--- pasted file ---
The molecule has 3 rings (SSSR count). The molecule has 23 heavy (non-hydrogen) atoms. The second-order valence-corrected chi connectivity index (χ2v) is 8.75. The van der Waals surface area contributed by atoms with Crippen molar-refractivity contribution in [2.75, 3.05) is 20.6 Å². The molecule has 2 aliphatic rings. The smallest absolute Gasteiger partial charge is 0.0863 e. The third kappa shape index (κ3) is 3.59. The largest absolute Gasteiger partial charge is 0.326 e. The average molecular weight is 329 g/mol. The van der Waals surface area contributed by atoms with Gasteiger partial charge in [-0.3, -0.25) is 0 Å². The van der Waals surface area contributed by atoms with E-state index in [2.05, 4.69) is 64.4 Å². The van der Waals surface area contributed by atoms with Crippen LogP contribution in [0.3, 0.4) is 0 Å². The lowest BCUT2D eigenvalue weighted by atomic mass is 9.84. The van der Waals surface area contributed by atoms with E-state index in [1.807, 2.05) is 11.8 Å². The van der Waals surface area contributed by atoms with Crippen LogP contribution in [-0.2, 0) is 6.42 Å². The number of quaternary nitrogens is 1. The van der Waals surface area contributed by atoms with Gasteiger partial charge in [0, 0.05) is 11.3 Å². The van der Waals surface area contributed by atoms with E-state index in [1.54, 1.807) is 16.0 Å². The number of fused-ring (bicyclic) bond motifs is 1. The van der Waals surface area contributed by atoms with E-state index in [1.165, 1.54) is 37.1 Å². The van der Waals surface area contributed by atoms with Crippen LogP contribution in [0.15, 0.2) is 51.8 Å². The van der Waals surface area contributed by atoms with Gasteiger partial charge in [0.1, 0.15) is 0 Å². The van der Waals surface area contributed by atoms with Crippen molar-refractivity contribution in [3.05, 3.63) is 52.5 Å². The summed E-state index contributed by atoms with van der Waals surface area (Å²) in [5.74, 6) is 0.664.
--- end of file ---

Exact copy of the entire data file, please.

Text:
The molecule has 3 rings (SSSR count). The molecule has 23 heavy (non-hydrogen) atoms. The second-order valence-corrected chi connectivity index (χ2v) is 8.75. The van der Waals surface area contributed by atoms with Crippen molar-refractivity contribution in [2.75, 3.05) is 20.6 Å². The molecule has 2 aliphatic rings. The smallest absolute Gasteiger partial charge is 0.0863 e. The third kappa shape index (κ3) is 3.59. The largest absolute Gasteiger partial charge is 0.326 e. The average molecular weight is 329 g/mol. The van der Waals surface area contributed by atoms with Gasteiger partial charge in [-0.3, -0.25) is 0 Å². The van der Waals surface area contributed by atoms with E-state index in [2.05, 4.69) is 64.4 Å². The van der Waals surface area contributed by atoms with Crippen LogP contribution in [0.3, 0.4) is 0 Å². The lowest BCUT2D eigenvalue weighted by atomic mass is 9.84. The van der Waals surface area contributed by atoms with E-state index in [1.807, 2.05) is 11.8 Å². The van der Waals surface area contributed by atoms with Crippen LogP contribution in [-0.2, 0) is 6.42 Å². The number of quaternary nitrogens is 1. The van der Waals surface area contributed by atoms with Gasteiger partial charge in [0, 0.05) is 11.3 Å². The van der Waals surface area contributed by atoms with E-state index in [1.54, 1.807) is 16.0 Å². The number of fused-ring (bicyclic) bond motifs is 1. The van der Waals surface area contributed by atoms with E-state index in [1.165, 1.54) is 37.1 Å². The van der Waals surface area contributed by atoms with Crippen LogP contribution in [0.15, 0.2) is 51.8 Å². The van der Waals surface area contributed by atoms with Gasteiger partial charge in [0.1, 0.15) is 0 Å². The van der Waals surface area contributed by atoms with Crippen molar-refractivity contribution in [3.05, 3.63) is 52.5 Å². The summed E-state index contributed by atoms with van der Waals surface area (Å²) in [5.74, 6) is 0.664.